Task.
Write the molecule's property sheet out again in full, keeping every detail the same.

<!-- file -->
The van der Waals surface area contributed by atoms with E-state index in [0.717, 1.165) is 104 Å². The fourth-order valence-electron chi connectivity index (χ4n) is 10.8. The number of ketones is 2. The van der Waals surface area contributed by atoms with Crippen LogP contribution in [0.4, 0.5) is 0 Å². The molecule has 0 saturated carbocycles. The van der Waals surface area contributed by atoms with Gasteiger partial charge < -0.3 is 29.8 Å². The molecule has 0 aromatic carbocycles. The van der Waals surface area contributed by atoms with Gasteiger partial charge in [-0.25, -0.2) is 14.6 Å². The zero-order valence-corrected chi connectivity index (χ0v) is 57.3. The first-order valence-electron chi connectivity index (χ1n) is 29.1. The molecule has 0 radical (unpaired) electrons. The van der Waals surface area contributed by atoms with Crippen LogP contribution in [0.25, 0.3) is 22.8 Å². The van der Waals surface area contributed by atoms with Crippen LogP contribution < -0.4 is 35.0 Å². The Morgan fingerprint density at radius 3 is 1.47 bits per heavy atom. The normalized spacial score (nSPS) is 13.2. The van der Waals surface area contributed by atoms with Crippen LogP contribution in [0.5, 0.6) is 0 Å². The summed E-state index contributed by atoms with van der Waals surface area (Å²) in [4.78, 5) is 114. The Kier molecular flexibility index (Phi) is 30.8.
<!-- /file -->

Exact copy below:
The van der Waals surface area contributed by atoms with E-state index in [0.717, 1.165) is 104 Å². The fourth-order valence-electron chi connectivity index (χ4n) is 10.8. The number of ketones is 2. The van der Waals surface area contributed by atoms with Crippen LogP contribution in [0.4, 0.5) is 0 Å². The molecule has 0 saturated carbocycles. The van der Waals surface area contributed by atoms with Gasteiger partial charge < -0.3 is 29.8 Å². The molecule has 0 aromatic carbocycles. The van der Waals surface area contributed by atoms with Gasteiger partial charge in [-0.25, -0.2) is 14.6 Å². The zero-order valence-corrected chi connectivity index (χ0v) is 57.3. The first-order valence-electron chi connectivity index (χ1n) is 29.1. The molecule has 0 radical (unpaired) electrons. The van der Waals surface area contributed by atoms with Crippen LogP contribution in [0.25, 0.3) is 22.8 Å². The van der Waals surface area contributed by atoms with Crippen LogP contribution < -0.4 is 35.0 Å². The Morgan fingerprint density at radius 3 is 1.47 bits per heavy atom. The normalized spacial score (nSPS) is 13.2. The van der Waals surface area contributed by atoms with Crippen LogP contribution in [0.5, 0.6) is 0 Å². The summed E-state index contributed by atoms with van der Waals surface area (Å²) in [4.78, 5) is 114. The Kier molecular flexibility index (Phi) is 30.8.